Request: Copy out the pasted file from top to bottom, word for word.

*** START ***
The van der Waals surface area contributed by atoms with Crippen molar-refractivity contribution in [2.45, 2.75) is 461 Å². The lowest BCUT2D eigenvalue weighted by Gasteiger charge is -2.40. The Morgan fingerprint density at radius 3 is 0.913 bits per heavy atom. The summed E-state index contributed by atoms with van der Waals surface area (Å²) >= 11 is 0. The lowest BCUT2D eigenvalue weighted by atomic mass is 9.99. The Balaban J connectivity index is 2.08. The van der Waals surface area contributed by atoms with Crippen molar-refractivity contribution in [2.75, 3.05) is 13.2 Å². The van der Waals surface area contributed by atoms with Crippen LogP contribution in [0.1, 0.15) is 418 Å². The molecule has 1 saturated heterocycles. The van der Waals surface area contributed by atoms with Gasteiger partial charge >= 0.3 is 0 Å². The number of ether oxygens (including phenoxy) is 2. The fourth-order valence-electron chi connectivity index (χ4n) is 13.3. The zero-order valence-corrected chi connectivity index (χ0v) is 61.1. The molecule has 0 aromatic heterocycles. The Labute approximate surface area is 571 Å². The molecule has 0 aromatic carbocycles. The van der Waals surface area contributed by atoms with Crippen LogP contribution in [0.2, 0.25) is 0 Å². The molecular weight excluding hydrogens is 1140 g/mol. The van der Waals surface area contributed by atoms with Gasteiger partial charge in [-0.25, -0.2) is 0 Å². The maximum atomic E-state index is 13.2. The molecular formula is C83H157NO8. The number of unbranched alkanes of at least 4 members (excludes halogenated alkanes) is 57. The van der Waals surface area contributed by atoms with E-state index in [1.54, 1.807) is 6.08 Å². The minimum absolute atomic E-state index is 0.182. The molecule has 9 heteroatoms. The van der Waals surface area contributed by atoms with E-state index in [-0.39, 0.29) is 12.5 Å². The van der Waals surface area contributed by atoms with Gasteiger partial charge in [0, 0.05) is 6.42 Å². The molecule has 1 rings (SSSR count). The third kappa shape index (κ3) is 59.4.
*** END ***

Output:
The van der Waals surface area contributed by atoms with Crippen molar-refractivity contribution in [2.45, 2.75) is 461 Å². The lowest BCUT2D eigenvalue weighted by Gasteiger charge is -2.40. The Morgan fingerprint density at radius 3 is 0.913 bits per heavy atom. The summed E-state index contributed by atoms with van der Waals surface area (Å²) >= 11 is 0. The lowest BCUT2D eigenvalue weighted by atomic mass is 9.99. The Balaban J connectivity index is 2.08. The van der Waals surface area contributed by atoms with Crippen molar-refractivity contribution in [2.75, 3.05) is 13.2 Å². The van der Waals surface area contributed by atoms with Crippen LogP contribution in [0.1, 0.15) is 418 Å². The molecule has 1 saturated heterocycles. The van der Waals surface area contributed by atoms with Gasteiger partial charge >= 0.3 is 0 Å². The number of ether oxygens (including phenoxy) is 2. The fourth-order valence-electron chi connectivity index (χ4n) is 13.3. The zero-order valence-corrected chi connectivity index (χ0v) is 61.1. The molecule has 0 aromatic heterocycles. The Labute approximate surface area is 571 Å². The molecule has 0 aromatic carbocycles. The van der Waals surface area contributed by atoms with Crippen LogP contribution in [0.2, 0.25) is 0 Å². The molecular weight excluding hydrogens is 1140 g/mol. The van der Waals surface area contributed by atoms with Gasteiger partial charge in [-0.25, -0.2) is 0 Å². The maximum atomic E-state index is 13.2. The molecular formula is C83H157NO8. The number of unbranched alkanes of at least 4 members (excludes halogenated alkanes) is 57. The van der Waals surface area contributed by atoms with E-state index in [1.54, 1.807) is 6.08 Å². The minimum absolute atomic E-state index is 0.182. The molecule has 9 heteroatoms. The van der Waals surface area contributed by atoms with E-state index in [-0.39, 0.29) is 12.5 Å². The van der Waals surface area contributed by atoms with Gasteiger partial charge in [0, 0.05) is 6.42 Å². The molecule has 1 rings (SSSR count). The third kappa shape index (κ3) is 59.4.